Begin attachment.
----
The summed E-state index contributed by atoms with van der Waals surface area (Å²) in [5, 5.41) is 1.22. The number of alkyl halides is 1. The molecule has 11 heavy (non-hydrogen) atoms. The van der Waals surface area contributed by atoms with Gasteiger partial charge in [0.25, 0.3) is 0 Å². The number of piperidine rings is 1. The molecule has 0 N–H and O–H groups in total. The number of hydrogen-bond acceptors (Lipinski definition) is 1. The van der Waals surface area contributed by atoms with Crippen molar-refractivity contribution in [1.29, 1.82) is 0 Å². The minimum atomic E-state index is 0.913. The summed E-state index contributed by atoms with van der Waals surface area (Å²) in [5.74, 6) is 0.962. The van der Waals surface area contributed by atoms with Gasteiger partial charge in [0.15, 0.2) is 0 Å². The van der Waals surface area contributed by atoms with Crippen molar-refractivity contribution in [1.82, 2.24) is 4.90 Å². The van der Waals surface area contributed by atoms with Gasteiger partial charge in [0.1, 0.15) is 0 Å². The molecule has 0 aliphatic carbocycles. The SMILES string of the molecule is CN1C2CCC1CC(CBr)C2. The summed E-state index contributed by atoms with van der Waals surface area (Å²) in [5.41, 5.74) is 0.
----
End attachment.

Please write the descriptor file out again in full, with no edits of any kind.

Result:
The summed E-state index contributed by atoms with van der Waals surface area (Å²) in [5, 5.41) is 1.22. The number of alkyl halides is 1. The molecule has 11 heavy (non-hydrogen) atoms. The van der Waals surface area contributed by atoms with Gasteiger partial charge in [0.25, 0.3) is 0 Å². The number of piperidine rings is 1. The molecule has 0 N–H and O–H groups in total. The number of hydrogen-bond acceptors (Lipinski definition) is 1. The van der Waals surface area contributed by atoms with Crippen molar-refractivity contribution in [1.29, 1.82) is 0 Å². The minimum atomic E-state index is 0.913. The summed E-state index contributed by atoms with van der Waals surface area (Å²) in [5.74, 6) is 0.962. The van der Waals surface area contributed by atoms with Gasteiger partial charge in [0.15, 0.2) is 0 Å². The van der Waals surface area contributed by atoms with Crippen molar-refractivity contribution in [1.82, 2.24) is 4.90 Å². The van der Waals surface area contributed by atoms with Gasteiger partial charge in [0.1, 0.15) is 0 Å². The molecule has 0 aliphatic carbocycles. The SMILES string of the molecule is CN1C2CCC1CC(CBr)C2. The summed E-state index contributed by atoms with van der Waals surface area (Å²) in [5.41, 5.74) is 0.